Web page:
Friday, 12 June 2009

Guest post: International competitiveness and the New Economy - the role of equality and diversity

Eoin Collins: This paper on International Competitiveness and the New Economy: the Role of Diversity and Equality has been prepared by GLEN as an input into the Economic Strategy for the Dublin City Region being prepared by Dublin City Council. It argues that the importance of diversity and equality in growing the advanced economic sectors critical to Ireland’s economic future means that our equality infrastructure can be viewed as a part of our economic infrastructure and a component of international competitiveness and economic renewal.

A theme consistently highlighted in a broad range of economic development and recovery strategies produced by Government and policy bodies, including the NESC and the ESRI, is that Ireland has moved to a period where competitiveness will be based on the application of knowledge, creativity and a highly skilled, creative and adaptable workforce. To develop the advanced sectors, where skill has become a more central factor of production, a key challenge for policy makers across a whole range of sectors is how to nurture, attract and retain the skills on which these sectors depend.

Supporting diversity and equality, (for example across the grounds of the equality legislation), is an important factor in meeting this challenge. For example, meeting the targets set by government for education at all levels, including lifelong learning, will be diminished if areas of education are considered appropriate for one age group or gender. Equally, creating the educational basis for critical and creative thinking and developing the personal capacity and confidence for life-long learning will be undermined if bullying or harassment on the basis of any diverse quality is tolerated and not addressed.

The economic significance of equality and diversity can be observed across other policy areas also. Many of companies in the advanced sectors of the knowledge economy have strong diversity policies which are considered essential not only for recruitment and retention, but also for creating the conditions under which innovation can thrive. These policies will be undermined if the city or country in which the firms locate is perceived or experienced by diverse workers as hostile or unsafe.

US economist Richard Florida has identified a broader impact of what he describes as ‘tolerance of difference’, namely that tolerance and acceptance of diversity is seen by companies and people as an indicator of an underlying culture and eco-system that is conducive to creativity, a key quality driving new economic sectors. Florida states: “Economic growth in the Creative Economy is driven by 3T’s: Technology, Talent and Tolerance….. But technology and talent have been mainly seen as stocks that accumulate in regions or nations. In reality both technology and talent are flows. The ability to capture these flows requires understanding the third T, tolerance, the openness of a place to new ideas and new people. Places increase their ability to capture these flows by being open to the widest range of people across categories of ethnicity, race, national origin, age, social class and sexual orientation.”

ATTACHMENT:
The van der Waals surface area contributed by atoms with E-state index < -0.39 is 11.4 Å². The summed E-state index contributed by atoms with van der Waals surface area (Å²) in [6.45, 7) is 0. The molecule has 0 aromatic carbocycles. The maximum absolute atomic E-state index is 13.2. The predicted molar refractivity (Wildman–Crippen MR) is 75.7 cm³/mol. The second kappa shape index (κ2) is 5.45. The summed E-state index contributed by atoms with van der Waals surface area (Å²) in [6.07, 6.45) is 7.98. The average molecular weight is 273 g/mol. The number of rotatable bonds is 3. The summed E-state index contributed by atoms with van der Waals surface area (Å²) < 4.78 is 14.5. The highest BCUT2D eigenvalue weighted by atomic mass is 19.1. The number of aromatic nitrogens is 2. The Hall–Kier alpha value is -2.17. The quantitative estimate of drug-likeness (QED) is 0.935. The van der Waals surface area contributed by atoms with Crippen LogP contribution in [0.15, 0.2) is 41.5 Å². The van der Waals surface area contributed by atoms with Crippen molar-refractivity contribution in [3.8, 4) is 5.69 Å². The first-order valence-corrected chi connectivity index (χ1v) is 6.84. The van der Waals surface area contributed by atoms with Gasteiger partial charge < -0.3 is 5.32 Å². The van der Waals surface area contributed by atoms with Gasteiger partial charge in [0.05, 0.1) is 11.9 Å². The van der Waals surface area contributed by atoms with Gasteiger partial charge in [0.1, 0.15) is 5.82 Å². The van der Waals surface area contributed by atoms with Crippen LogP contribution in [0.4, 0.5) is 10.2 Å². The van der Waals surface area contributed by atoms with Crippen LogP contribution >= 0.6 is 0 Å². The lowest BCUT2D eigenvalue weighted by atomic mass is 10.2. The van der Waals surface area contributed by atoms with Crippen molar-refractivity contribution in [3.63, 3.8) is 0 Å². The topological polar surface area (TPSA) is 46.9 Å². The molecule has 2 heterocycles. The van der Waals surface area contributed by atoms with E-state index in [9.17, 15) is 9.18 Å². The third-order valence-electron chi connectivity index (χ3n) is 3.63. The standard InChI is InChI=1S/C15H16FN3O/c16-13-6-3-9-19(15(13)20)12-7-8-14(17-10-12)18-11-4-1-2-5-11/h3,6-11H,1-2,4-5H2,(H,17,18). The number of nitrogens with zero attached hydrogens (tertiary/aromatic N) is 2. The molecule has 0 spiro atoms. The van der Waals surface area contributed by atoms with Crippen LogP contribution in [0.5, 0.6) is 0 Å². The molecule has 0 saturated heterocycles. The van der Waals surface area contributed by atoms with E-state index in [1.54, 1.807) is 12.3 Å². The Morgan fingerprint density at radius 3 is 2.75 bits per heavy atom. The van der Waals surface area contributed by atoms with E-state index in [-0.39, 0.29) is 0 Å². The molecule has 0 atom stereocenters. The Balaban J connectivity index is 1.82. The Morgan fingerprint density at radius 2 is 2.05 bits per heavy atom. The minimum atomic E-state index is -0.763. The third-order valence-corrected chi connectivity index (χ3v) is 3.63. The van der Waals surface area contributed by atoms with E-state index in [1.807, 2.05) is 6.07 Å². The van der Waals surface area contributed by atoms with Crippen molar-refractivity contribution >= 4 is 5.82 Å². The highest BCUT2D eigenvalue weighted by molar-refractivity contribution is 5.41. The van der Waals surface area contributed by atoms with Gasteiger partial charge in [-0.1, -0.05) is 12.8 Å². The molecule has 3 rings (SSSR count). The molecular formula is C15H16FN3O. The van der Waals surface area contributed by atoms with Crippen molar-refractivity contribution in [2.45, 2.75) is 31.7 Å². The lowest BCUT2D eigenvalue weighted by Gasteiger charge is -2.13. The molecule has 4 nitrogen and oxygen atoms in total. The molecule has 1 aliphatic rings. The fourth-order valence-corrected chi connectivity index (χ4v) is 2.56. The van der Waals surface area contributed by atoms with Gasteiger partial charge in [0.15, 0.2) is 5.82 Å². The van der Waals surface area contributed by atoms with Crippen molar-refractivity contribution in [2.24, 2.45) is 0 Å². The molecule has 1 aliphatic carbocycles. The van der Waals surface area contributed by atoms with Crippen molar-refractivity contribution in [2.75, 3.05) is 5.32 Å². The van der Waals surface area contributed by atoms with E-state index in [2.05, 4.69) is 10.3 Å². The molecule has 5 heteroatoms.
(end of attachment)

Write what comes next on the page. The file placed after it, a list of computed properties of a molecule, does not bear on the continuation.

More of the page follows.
Viewing equality and diversity in social justice terms and as key components of our economic infrastructure is a kind of policy shift, or at least a change in thinking, that has happened in other policy areas. As Professor Frances Ruane, Director of the ESRI, has noted in relation to education:

“The notion that human capital is our key economic factor is now being acknowledged widely. I was on some government committees in the mid 1990s and expenditure on education was still being seen at that time as social expenditure. It was only when the skills shortages came to light some years later that people began to link education to growth and that led to its economic importance being appreciated”.

Eoin Collins is Director of Policy Change with GLEN.

2 comments:

Nat O'Connor said...

I agree with the argument that tolerance can be good for the economy, and the paper provides lots of good examples of this. But I think the argument could have been extended to give more emphasis to what being ‘tolerant’ means in concrete terms.

Obviously, Dublin’s highly visible and well attended Gay Pride Festival is a positive sign for lesbian and gay people that Dublin is an OK place to visit, to do business and to live in. But I think that employers need to be asked to do some very practical things, in order to show whether they are sincere about diversity.

For example, the GLEN paper does mention “recognition of same-sex partners for the purpose of health insurance, pensions and other workplace benefits”. But what other practical steps could be taken?

It would also be useful to know how Dublin rates in this respect. Do many employers extend employee spousal benefits to same-sex partners? How many employers refuse to do so? And what should Dublin City Council be asked to do or to encourage, in the context of its economic development strategy for the city?

SlĂ­ Eile said...

The role of diversity as a potential productive factor is worth considering. Richard Florida's thesis that diversity is good for innovation is good for economic performance has resonance. A little acknowledged fact is the way that relatively poor countries in the 19th Century such as Switzerland benefited not only from a significant immigration of highly skilled human capital but from the way that ethnic and linguistic diversity, among other factors, fostered creativity and development.
The role of various 'intangibles' such as diversity, cultural identity, social cohesion, tolerance and civic engagement is difficult to measure but pervasive and intuitively appealing.